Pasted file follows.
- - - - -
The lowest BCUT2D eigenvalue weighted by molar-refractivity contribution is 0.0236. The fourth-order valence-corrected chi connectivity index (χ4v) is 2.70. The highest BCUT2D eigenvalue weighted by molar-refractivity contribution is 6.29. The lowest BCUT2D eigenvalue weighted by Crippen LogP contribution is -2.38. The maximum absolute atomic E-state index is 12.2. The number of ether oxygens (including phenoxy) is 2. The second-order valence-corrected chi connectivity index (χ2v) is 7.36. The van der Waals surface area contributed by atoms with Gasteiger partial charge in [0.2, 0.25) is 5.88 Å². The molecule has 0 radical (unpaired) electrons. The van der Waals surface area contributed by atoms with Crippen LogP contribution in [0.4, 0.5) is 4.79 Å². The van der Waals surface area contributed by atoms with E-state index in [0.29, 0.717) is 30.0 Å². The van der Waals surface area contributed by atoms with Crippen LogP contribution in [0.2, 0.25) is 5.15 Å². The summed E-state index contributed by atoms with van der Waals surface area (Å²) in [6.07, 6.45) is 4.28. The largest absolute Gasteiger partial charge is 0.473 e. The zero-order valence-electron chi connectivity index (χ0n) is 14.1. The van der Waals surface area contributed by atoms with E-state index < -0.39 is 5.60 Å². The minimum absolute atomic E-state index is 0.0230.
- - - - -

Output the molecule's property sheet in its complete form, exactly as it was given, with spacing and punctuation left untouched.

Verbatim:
The lowest BCUT2D eigenvalue weighted by molar-refractivity contribution is 0.0236. The fourth-order valence-corrected chi connectivity index (χ4v) is 2.70. The highest BCUT2D eigenvalue weighted by molar-refractivity contribution is 6.29. The lowest BCUT2D eigenvalue weighted by Crippen LogP contribution is -2.38. The maximum absolute atomic E-state index is 12.2. The number of ether oxygens (including phenoxy) is 2. The second-order valence-corrected chi connectivity index (χ2v) is 7.36. The van der Waals surface area contributed by atoms with Gasteiger partial charge in [0.2, 0.25) is 5.88 Å². The molecule has 0 radical (unpaired) electrons. The van der Waals surface area contributed by atoms with Crippen LogP contribution in [0.4, 0.5) is 4.79 Å². The van der Waals surface area contributed by atoms with E-state index in [0.29, 0.717) is 30.0 Å². The van der Waals surface area contributed by atoms with Crippen LogP contribution in [0.2, 0.25) is 5.15 Å². The summed E-state index contributed by atoms with van der Waals surface area (Å²) in [6.07, 6.45) is 4.28. The largest absolute Gasteiger partial charge is 0.473 e. The zero-order valence-electron chi connectivity index (χ0n) is 14.1. The van der Waals surface area contributed by atoms with E-state index < -0.39 is 5.60 Å². The minimum absolute atomic E-state index is 0.0230.